SHADES OF UNDERSTANDING ART
The ancient tradition of Murals existed in the Paleolithic Era, mostly on the caves. In the Middle Ages, the murals were carried on dry plaster. In the 14th Century, the technique of fresco-secco was developed, which is a significant unfolding in the quality of art. Among the famous artwork produced during the era was Leonardo Da Vinci’s The Last Supper along with Michaelangelo’s The Last Judgement and the ceiling of the Sistine Chapel. The artists were supported and commissioned by the Church itself, hence the murals then were heavy reflections of Christianity. However, with the proliferating intellect and artistic movement and interest in Greek ideas leading to establishment of Humanism, the Murals moved away from the Church and out of the focus of politics, culture and religion.
Fast forward to the 21st Century, Muralism is a form of practical and advanced form of public art. Muralists use their artwork to send messages and ideas to large masses whilst maintaining credibility. It’s a social responsibility to be communicating and moving forward with a definite idea and one such artist is Kiran Maharjan. He considers himself a Muralist and on that note, works mostly on the street walls and the exploration of the idea itself. He also works with Kor Art Collective which mainly focusses on pushing the boundaries of what street art means, and experimenting with different materials. His work style is a mix and match of traditional and new styles — mostly digital aesthetic with a hint of classical style painting and photo-realistic approach. All of his works are deeply rooted with the concept of order and chaos, the deconstruction and juxtaposition of ideas.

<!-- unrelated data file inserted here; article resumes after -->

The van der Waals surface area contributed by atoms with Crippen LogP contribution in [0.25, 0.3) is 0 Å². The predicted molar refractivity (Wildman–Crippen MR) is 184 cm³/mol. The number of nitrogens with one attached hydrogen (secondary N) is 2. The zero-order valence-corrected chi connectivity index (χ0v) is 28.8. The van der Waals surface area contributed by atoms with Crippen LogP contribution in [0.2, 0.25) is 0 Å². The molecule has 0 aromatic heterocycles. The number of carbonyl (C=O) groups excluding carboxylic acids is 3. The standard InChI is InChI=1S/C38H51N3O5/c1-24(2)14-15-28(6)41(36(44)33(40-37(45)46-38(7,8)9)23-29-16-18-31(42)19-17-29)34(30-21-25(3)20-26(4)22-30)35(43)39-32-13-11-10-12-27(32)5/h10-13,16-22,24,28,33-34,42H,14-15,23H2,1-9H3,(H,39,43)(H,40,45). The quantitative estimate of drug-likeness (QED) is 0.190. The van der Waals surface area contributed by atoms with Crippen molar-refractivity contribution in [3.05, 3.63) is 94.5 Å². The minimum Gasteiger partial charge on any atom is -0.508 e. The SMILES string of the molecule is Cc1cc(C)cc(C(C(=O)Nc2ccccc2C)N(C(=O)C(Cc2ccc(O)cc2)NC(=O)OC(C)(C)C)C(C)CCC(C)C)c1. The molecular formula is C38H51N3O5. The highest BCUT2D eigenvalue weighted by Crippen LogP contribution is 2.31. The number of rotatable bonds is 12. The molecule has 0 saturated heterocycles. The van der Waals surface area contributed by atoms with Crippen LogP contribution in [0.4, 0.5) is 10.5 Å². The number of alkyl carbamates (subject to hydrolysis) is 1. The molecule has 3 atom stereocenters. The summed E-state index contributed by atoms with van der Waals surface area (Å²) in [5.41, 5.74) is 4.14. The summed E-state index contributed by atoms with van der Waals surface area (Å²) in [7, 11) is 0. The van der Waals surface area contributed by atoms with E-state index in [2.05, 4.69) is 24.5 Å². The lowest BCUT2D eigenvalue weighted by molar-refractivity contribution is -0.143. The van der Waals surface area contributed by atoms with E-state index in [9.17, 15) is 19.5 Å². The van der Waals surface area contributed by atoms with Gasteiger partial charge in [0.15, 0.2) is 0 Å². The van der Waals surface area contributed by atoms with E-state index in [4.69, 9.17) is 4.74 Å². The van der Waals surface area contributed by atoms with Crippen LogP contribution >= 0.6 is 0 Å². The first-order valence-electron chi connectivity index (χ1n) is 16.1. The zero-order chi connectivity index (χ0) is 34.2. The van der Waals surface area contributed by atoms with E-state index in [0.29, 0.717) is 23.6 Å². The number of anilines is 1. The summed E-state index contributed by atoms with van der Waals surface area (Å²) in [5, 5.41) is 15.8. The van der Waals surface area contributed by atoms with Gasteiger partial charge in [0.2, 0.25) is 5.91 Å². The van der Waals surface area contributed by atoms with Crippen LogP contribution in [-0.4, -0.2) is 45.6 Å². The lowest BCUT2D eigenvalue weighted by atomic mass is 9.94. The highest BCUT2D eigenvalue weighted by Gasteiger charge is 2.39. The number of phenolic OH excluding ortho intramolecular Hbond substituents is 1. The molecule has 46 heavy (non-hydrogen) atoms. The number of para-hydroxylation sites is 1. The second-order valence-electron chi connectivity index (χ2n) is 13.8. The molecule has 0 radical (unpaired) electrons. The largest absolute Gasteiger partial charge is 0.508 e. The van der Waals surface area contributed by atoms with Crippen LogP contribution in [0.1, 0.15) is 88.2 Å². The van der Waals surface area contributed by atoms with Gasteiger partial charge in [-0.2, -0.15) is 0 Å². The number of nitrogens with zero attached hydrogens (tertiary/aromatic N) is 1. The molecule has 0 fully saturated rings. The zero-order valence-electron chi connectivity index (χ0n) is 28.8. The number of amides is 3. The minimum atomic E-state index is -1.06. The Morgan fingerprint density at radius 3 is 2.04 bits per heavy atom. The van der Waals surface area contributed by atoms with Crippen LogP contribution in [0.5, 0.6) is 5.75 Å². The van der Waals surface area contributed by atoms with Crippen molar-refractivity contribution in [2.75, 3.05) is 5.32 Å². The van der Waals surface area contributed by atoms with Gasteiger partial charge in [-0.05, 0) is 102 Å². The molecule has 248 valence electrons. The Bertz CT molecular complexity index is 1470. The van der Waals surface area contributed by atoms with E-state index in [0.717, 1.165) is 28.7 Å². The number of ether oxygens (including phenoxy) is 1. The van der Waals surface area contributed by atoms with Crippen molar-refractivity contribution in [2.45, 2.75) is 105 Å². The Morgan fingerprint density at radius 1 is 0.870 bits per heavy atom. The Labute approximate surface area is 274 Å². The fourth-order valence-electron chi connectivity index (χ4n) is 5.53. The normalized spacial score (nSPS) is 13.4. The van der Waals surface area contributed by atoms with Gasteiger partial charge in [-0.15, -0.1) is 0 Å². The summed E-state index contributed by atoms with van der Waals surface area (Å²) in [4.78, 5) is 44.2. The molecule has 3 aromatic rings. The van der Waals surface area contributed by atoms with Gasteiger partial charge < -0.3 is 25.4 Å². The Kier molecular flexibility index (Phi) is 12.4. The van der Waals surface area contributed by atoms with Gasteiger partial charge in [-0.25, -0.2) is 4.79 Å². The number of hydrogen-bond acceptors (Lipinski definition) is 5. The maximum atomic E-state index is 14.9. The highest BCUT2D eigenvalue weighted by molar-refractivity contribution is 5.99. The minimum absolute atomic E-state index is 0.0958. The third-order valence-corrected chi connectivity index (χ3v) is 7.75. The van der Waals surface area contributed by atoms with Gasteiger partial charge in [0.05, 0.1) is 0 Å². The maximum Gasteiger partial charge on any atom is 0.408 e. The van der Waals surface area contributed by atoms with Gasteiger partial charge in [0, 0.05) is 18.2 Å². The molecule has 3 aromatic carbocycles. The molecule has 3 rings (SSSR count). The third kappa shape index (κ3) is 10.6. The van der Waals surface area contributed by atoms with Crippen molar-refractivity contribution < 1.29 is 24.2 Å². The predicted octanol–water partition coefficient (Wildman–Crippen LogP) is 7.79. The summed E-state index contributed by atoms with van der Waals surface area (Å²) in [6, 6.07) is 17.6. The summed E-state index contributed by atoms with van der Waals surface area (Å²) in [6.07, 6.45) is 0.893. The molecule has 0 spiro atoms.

Maharjan first began with black and white portraits with calligraphy which ended up becoming very limiting for him, causing him to shift towards digital aesthetics allowing him to explore bigger ideas whilst keeping it within the realm of street art because style is a major part and the artist is known by his art-style. On a rather gloomy Sunday, TNM sat down in his studio to take a picturesque ride on his art journey.
HOW DID YOU GET INTO STREET ART PARTICULARLY?
I got introduced to street art through skateboard culture when I was a teenager. I developed an interest in the graphics on the skateboard decks which pulled me to a whole new scene of graffiti and art of such kind. Ironically then, even though I was into art, I wanted to be a gallery artist and street art wasn’t my line of focus at all. I wanted to be more of a contemporary artist, showcasing my work at galleries and studios. After my twelfth standard, I had pretty much decided that I wanted to be an artist so I paid more attention to the craft of art and at the same time did some researching on street art and what I could do with it. During that time, I made multiple drawings and the only way I knew that could make my work known to the public was gallery showcasing my work. So, I approached some of the art galleries with ten/fifteen pieces of my work, requesting for an exhibition which actually got rejected. This frustration of not being to share the message is what pushed me into the street art. One needs no permission to manifest artwork on the streets.